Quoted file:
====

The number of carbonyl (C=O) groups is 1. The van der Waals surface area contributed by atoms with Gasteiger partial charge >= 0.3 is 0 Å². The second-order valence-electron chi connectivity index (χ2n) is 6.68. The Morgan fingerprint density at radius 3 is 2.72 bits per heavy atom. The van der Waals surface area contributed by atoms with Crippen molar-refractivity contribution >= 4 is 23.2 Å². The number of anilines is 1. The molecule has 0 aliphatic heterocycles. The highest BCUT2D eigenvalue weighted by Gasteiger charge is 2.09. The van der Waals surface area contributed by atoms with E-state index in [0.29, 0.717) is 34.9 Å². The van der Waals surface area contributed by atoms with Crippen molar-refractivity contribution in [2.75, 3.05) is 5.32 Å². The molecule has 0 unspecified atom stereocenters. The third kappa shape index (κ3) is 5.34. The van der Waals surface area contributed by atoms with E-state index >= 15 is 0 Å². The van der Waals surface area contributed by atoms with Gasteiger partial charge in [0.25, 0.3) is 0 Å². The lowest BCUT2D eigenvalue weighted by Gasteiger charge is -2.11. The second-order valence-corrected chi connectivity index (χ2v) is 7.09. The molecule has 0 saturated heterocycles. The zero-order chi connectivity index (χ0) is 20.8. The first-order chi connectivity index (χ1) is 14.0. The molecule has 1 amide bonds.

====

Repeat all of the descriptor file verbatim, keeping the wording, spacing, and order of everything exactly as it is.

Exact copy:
The number of carbonyl (C=O) groups is 1. The van der Waals surface area contributed by atoms with Gasteiger partial charge >= 0.3 is 0 Å². The second-order valence-electron chi connectivity index (χ2n) is 6.68. The Morgan fingerprint density at radius 3 is 2.72 bits per heavy atom. The van der Waals surface area contributed by atoms with Crippen molar-refractivity contribution >= 4 is 23.2 Å². The number of anilines is 1. The molecule has 0 aliphatic heterocycles. The highest BCUT2D eigenvalue weighted by Gasteiger charge is 2.09. The van der Waals surface area contributed by atoms with E-state index in [0.29, 0.717) is 34.9 Å². The van der Waals surface area contributed by atoms with Crippen molar-refractivity contribution in [2.75, 3.05) is 5.32 Å². The molecule has 0 unspecified atom stereocenters. The third kappa shape index (κ3) is 5.34. The van der Waals surface area contributed by atoms with E-state index >= 15 is 0 Å². The van der Waals surface area contributed by atoms with Gasteiger partial charge in [0.25, 0.3) is 0 Å². The lowest BCUT2D eigenvalue weighted by Gasteiger charge is -2.11. The second-order valence-corrected chi connectivity index (χ2v) is 7.09. The molecule has 0 saturated heterocycles. The zero-order chi connectivity index (χ0) is 20.8. The first-order chi connectivity index (χ1) is 14.0. The molecule has 1 amide bonds.